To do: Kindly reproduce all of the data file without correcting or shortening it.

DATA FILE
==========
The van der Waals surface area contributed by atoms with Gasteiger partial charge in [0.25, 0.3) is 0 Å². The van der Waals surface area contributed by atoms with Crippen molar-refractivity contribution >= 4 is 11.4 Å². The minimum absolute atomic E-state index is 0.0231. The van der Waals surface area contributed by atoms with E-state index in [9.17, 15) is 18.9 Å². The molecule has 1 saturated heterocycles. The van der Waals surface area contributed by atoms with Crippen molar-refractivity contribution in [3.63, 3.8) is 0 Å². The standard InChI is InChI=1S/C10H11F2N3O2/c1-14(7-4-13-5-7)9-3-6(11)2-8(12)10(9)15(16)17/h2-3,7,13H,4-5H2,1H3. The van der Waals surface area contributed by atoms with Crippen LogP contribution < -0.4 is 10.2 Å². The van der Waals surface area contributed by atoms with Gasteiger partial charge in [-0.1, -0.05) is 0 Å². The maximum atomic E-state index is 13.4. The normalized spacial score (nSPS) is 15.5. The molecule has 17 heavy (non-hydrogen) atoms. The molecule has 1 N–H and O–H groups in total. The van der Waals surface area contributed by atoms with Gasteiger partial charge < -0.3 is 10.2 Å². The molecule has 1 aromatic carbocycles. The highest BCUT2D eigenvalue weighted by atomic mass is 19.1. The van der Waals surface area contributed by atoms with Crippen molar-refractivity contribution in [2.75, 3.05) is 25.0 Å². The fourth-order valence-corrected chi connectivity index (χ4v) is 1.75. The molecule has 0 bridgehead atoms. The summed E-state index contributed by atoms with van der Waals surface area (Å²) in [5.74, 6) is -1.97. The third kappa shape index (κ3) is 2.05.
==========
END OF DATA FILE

The van der Waals surface area contributed by atoms with Gasteiger partial charge in [0.25, 0.3) is 0 Å². The van der Waals surface area contributed by atoms with Crippen molar-refractivity contribution >= 4 is 11.4 Å². The minimum absolute atomic E-state index is 0.0231. The van der Waals surface area contributed by atoms with E-state index in [9.17, 15) is 18.9 Å². The molecule has 1 saturated heterocycles. The van der Waals surface area contributed by atoms with Crippen molar-refractivity contribution in [3.63, 3.8) is 0 Å². The standard InChI is InChI=1S/C10H11F2N3O2/c1-14(7-4-13-5-7)9-3-6(11)2-8(12)10(9)15(16)17/h2-3,7,13H,4-5H2,1H3. The van der Waals surface area contributed by atoms with Crippen LogP contribution < -0.4 is 10.2 Å². The van der Waals surface area contributed by atoms with Gasteiger partial charge in [-0.1, -0.05) is 0 Å². The maximum atomic E-state index is 13.4. The normalized spacial score (nSPS) is 15.5. The molecule has 17 heavy (non-hydrogen) atoms. The molecule has 1 N–H and O–H groups in total. The van der Waals surface area contributed by atoms with Gasteiger partial charge < -0.3 is 10.2 Å². The molecule has 1 aromatic carbocycles. The highest BCUT2D eigenvalue weighted by atomic mass is 19.1. The van der Waals surface area contributed by atoms with Crippen molar-refractivity contribution in [2.75, 3.05) is 25.0 Å². The fourth-order valence-corrected chi connectivity index (χ4v) is 1.75. The molecule has 0 bridgehead atoms. The summed E-state index contributed by atoms with van der Waals surface area (Å²) in [5.74, 6) is -1.97. The third kappa shape index (κ3) is 2.05.